Being and Doing as God Enables – By A.W. Tozer  
(Guest Writer from the Past)

Surely in vain the net is spread in the sight of any bird. (Proverbs 1:17 KJV)

Failing to get ready in time for eternity, and failing to get ready now for the great then that lies out yonder, is a trap in plain sight. There is an odd saying in the Old Testament, “How useless to spread a net in full view of all the birds” (Proverbs 1:17).

When the man of God wrote that, he gave the birds a little credit. It would be silly for a bird watching me set the trap to conveniently fly down and get into it. Yet there are people doing that all the time. People who have to live for eternity fall into that trap set for them in plain sight. It is folly to put off to a tomorrow because you may never see the things that you should do now. It is an act of inexcusable folly to count on help that will never come. It is foolish to ignore God’s help now offered us. Many are guilty of ignoring the help that is presently being extended to them, all the while waiting for help that will never come from others. There is not much that can be said in favor of lazy or careless Christians. God never told anyone to do anything that he or she could not do. Jesus said to the man with the paralyzed arm that hung at his side like a limp piece of flesh, “Stretch out your hand” (Matthew 12:13a). And the man, believing that Jesus was the Christ, stretched out his hand and was healed instantly. God has never asked anyone yet to do anything that He was not enabling the person to do.

See  A.W. Tozer index.

A.W. Tozer (1897 – 1963)

A 20th-century prophet” they called him even in his lifetime. For 31 years he was pastor of Southside Alliance Church in Chicago, where his reputation as a man of God was citywide. Concurrently he became editor of Alliance Life, a responsibility he fulfilled until his death in 1963.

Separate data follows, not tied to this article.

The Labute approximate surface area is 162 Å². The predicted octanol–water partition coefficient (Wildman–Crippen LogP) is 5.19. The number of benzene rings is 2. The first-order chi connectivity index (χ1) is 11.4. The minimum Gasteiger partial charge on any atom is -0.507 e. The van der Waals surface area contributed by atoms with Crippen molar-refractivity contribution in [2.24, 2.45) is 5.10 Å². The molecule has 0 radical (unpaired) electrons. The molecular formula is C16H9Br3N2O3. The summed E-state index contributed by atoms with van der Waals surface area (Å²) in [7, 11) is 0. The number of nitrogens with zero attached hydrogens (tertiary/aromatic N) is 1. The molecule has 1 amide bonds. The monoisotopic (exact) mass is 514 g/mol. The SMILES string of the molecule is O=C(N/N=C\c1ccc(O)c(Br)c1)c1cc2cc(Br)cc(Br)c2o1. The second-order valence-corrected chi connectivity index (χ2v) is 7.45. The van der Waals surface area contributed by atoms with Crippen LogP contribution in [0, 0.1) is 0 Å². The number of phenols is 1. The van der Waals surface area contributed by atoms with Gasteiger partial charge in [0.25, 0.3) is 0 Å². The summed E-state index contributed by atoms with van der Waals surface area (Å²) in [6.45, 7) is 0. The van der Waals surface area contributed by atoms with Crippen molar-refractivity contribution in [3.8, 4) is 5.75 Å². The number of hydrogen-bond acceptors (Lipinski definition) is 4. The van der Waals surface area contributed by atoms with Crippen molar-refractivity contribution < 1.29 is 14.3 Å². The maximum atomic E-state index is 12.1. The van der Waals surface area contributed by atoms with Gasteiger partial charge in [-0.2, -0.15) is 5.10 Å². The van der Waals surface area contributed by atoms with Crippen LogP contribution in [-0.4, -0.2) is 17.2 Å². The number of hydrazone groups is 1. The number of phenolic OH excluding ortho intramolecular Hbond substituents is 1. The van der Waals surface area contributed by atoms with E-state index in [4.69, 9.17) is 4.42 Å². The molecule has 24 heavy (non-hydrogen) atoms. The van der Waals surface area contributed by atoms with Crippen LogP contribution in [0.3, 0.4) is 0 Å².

His greatest legacy to the Christian world has been his 30 books. Because A.W. Tozer lived in the presence of God he saw clearly and he spoke as a prophet to the church. He sought for God’s honor with the zeal of Elijah and mourned with Jeremiah at the apostasy of God’s people.

But he was not a prophet of despair. His writings are messages of concern. They warn and exhort. But they are messages of hope as well, for God is always there, ever faithful to restore and to fulfill His Word to those who hear and obey.


Flamingos Caught in a net©Flickr

Lee’s Addition:

Here is a warning for our Christian young people, including teens and older. “Failing to get ready in time for eternity, and failing to get ready now for the great then that lies out yonder…” Are you applying yourself to your studies? Do you spend too much time playing video games or watching TV, etc.? Are you spending time in God’s Word to help you grow in your spiritual walk with the Lord. Have you prayed for guidance for your future? You are not too young to be asking the Lord to lead you and guide you for your future.

“God has never asked anyone yet to do anything that He was not enabling the person to do.” He will help you with your studies, even though they may be hard. You just might find that later on in life, those studies were part of your “enabling.”

Be aware of what is going on around you and watch out for those nets that can get you tangled up.


The Pursuit of God by A. W. Tozer – ebook

A. W. Tozer – Wikipedia

Birds of the Bible – Bird Catcher

Four Things God Wants You To Know

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Rounded Up Some Bluebirds

Vol. 2 – 6 The Mountain Bluebird, which is from the Kid’s Section, had some Bluebirds skip out and break their links. They were too pretty to let them get away.

The Birds Illustrated by Color Photography – Revisited has some very interesting information about birds, but written from a young reader’s level. Here is the Mountain Bluebird reblogged with some added information and the Bluebirds back on their posts.